Human rights abuses surge following COVID-19 lockdown in Rwanda


Rwandan police force have been arbitrarily arresting people for violating preventive measures against COVID-19, detaining them in stadiums without due process or legal authority since directives from the Rwandan government to stem the coronavirus spread came into force in mid-March.

The New York based Human Rights Watch has implored Rwandan authorities to end the arbitrary detentions, including of journalists and bloggers trying to expose abuse, and ensure that security forces respect rights when enforcing the measures.

Reports of killings, rapes, and other serious crimes by security forces during the lockdown should be promptly and transparently investigated and those responsible held to account, the rights group said.

“Government directives to prevent the spread of COVID-19 do not give security forces carte blanche to ignore rule of law and commit abuses against the population while locking up those trying to expose them,” said Lewis Mudge, Central Africa director at Human Rights Watch.

“The Rwandan authorities should end these unlawful practices immediately, transparently investigate those responsible, and bring officers involved in violations and who have committed crimes to justice.”

Since the measures were announced, the police have tweeted that “failure to abide [by them]is a violation of the law” and warned that those “caught” will be fined or jailed. However, the directives do not provide for such sanctions, and the police offered no other legal basis to justify their asserted authority.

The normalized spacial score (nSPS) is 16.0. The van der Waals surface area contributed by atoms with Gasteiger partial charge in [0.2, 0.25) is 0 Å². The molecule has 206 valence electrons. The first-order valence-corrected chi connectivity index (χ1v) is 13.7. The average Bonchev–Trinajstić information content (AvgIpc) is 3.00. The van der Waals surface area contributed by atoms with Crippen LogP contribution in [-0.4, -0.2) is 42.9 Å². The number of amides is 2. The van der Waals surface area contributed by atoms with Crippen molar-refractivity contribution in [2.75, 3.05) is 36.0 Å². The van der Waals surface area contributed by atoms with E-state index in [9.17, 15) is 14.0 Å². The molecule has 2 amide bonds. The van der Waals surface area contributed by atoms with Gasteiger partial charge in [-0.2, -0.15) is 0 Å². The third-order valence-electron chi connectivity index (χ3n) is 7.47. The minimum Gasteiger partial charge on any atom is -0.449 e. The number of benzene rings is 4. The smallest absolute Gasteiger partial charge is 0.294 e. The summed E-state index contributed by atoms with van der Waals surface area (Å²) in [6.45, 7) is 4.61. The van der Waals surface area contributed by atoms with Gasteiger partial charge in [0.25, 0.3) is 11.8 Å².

The directives, which have been extended until April 30, ban “unnecessary” movements, including for exercise; shut schools and places of worship; and ban travel between cities and districts and close borders, except for cargo and goods as well as returning Rwandans and residents, who are placed in 14-day mandatory quarantine.

By April 22, the Health Ministry had confirmed 153 cases of COVID-19 and no deaths from the disease.

Since April 8, four bloggers who had reported abuses and one of the bloggers’ drivers have been arrested and detained for allegedly violating the government directives.

After years of state interference and intimidation, most print and broadcast media are heavily dominated by pro-government views, but lately more sensitive reporting on social and human rights issues has been posted on online blogs and YouTube channels.

In a video posted on Ishema TV’s YouTube channel on April 03, three women from Kangondo II – a poor neighborhood also known as “Bannyahe,” in Remera sector of Kigali, the capital – told journalists that soldiers enforcing the lockdown raped them.

The Rwanda Defense Forces said in a statement on April 04 that an investigation had been opened into the “allegations of criminal misconduct against citizens by [a]few indisciplined (sic) RDF soldiers,” and that five suspects were in detention.

However, since then, four bloggers working for Afrimax TV, Ishema TV, and Umubavu TV, which reported on the rapes and the impact of the directives on vulnerable populations, have been arrested in circumstances that appear retaliatory.

The Rwanda Media Commission said in a statement on April 13 that none of the detained journalists were arrested in relation to their work and that online bloggers, such as those using YouTube, are not journalists and are “not authorized to interview the population.” (Source: HRW)